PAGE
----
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Gateways Festival wins Mellon Foundation grant

The Andrew W. Mellon Foundation has given Gateways Music Festival a $300,000 grant that will help the formerly all-volunteer organization forge a more secure future.

The biennial festival provides a showcase for the talents of classical musicians of African descent and has been affiliated with the Eastman School of Music 1995. Retired Eastman professor Armenta Hummings Dimisani, a Julliard-trained pianist, founded the festival in Winston-Salem, N.C., in 1993.

Just 18 months ago the festival added its first paid position, appointing Lee Koonce as its president and artistic director. He also acts as senior adviser to the dean of Eastman.

Lee Koonce, artistic director, Gateways Festival
Lee Koonce, artistic director, Gateways Festival

The Mellon Foundation grant—the largest in Gateways’ history—will provide funding for two more staff members over three years, as well as the contractual services of a graphic artist/web designer and a grant writer.

Koonce, in announcing the grant, said, “This much-needed support will enable Gateways to deepen and expand our programs and reach more musicians and audiences.” As a condition of the grant, Gateways will seek other funding to support the positions it is adding.

The festival offers more than 50 performances over six days in the Eastman Theatre, schools, faith institutions and other locations in the city and suburbs of Rochester. The performers come from the top orchestras, ensembles and schools from around the nation.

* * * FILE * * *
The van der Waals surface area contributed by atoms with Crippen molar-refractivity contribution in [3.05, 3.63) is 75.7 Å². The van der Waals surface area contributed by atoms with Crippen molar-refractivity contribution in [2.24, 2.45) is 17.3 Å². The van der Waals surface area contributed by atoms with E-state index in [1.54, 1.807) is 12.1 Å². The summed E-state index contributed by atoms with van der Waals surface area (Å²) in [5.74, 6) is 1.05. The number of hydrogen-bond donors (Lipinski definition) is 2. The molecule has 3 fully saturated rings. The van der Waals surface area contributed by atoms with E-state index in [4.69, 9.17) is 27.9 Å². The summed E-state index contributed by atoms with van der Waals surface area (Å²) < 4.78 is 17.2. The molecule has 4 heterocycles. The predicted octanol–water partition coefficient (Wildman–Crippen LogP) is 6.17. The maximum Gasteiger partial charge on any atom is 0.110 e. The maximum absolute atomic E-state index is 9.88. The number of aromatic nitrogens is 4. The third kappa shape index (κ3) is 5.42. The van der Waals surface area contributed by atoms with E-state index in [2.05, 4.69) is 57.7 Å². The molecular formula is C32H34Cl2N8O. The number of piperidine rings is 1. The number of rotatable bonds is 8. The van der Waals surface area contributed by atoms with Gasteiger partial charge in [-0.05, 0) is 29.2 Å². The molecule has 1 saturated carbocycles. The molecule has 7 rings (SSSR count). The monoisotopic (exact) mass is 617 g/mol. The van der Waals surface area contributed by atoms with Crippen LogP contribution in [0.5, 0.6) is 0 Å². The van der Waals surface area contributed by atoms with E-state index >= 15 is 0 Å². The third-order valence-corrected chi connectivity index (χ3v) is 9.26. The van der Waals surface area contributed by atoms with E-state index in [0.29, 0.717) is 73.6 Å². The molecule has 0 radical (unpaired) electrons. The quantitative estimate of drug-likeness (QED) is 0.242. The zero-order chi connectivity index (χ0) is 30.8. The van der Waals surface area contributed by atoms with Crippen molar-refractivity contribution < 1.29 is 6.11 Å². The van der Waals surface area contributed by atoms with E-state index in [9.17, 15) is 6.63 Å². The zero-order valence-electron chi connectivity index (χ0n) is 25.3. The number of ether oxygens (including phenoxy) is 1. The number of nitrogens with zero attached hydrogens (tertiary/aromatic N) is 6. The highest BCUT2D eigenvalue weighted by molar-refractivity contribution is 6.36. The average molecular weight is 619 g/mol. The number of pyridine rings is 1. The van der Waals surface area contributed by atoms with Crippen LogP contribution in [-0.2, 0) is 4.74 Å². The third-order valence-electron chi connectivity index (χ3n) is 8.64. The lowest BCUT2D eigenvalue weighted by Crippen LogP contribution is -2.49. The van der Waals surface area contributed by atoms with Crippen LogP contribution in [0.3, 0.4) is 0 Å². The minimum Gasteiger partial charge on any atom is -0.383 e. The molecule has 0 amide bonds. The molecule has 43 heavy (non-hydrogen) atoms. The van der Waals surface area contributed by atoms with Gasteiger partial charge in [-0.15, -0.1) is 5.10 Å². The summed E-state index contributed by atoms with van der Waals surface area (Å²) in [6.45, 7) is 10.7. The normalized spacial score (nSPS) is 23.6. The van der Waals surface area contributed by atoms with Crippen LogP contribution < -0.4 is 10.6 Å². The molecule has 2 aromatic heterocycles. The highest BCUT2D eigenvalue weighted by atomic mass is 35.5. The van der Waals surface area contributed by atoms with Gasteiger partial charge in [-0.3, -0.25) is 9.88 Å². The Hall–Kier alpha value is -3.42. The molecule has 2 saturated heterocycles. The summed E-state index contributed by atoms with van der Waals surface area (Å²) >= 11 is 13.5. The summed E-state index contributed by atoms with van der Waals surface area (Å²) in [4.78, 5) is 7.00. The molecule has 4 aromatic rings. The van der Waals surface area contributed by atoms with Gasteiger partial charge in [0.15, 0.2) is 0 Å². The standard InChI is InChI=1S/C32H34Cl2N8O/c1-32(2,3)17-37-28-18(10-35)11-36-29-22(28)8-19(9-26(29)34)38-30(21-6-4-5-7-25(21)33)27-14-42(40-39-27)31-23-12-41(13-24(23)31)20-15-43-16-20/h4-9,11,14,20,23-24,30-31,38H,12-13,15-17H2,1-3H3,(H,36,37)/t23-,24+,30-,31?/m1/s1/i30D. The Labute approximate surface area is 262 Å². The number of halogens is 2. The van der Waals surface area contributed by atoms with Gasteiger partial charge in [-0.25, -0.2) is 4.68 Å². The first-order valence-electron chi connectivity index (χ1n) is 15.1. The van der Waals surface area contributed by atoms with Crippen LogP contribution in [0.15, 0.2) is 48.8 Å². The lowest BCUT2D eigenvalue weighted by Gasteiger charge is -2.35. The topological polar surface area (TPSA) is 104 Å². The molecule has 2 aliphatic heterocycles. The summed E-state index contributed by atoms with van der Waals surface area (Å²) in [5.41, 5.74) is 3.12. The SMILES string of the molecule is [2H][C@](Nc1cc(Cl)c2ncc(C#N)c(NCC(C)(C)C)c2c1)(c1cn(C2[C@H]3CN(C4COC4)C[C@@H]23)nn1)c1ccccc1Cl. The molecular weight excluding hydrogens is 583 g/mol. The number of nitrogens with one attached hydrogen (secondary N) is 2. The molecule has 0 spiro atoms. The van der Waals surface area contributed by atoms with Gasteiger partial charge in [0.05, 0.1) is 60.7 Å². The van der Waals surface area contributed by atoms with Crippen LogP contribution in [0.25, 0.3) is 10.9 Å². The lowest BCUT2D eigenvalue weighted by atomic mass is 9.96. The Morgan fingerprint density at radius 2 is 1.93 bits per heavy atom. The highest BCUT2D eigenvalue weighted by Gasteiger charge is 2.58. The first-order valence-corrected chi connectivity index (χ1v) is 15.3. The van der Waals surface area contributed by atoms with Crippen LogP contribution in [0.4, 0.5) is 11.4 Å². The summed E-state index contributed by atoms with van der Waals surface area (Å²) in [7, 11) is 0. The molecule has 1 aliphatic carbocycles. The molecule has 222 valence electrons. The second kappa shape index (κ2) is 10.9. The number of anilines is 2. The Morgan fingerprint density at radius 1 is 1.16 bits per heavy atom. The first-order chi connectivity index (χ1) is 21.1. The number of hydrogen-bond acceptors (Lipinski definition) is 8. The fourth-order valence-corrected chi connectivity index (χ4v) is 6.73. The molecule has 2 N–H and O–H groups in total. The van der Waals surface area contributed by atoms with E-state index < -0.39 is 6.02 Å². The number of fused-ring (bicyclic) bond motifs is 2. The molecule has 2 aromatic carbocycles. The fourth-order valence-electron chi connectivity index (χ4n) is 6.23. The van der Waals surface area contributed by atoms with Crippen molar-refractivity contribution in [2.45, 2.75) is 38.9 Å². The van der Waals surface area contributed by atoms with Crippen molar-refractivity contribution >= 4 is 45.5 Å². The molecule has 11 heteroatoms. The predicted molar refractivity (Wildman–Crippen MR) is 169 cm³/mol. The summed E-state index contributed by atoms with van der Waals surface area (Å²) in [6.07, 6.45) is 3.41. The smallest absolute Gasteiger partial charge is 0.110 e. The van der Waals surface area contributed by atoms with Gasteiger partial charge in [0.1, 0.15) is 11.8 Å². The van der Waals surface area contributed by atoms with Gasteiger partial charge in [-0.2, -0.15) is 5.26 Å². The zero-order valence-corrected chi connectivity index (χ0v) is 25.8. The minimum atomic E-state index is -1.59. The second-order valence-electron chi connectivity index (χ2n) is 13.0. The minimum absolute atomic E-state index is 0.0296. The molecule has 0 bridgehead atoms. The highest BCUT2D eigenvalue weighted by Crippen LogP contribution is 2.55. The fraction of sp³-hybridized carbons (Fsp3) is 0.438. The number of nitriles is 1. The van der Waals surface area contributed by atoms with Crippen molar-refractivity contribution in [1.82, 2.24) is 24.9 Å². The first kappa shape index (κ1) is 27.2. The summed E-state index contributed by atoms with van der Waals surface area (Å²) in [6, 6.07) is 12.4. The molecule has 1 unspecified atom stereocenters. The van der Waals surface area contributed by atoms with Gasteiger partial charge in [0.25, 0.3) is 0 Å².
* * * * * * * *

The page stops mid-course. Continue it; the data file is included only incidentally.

“This award will directly support the Festival’s recently completed four-year strategic plan—which was also funded by The Mellon Foundation,” said Paul J. Burgett, chairman of Gateways’ Board of Directors. “With input from many individuals from the Rochester community, national arts leaders, Gateways musicians, volunteers and board members, the overarching message from the plan was the importance of building the Festival’s capacity to ensure its continued vitality and longevity.  This award will help us do just that.”

Koonce noted that the Mellon Foundation has been a leader in reshaping American orchestras to more closely reflect their communities.

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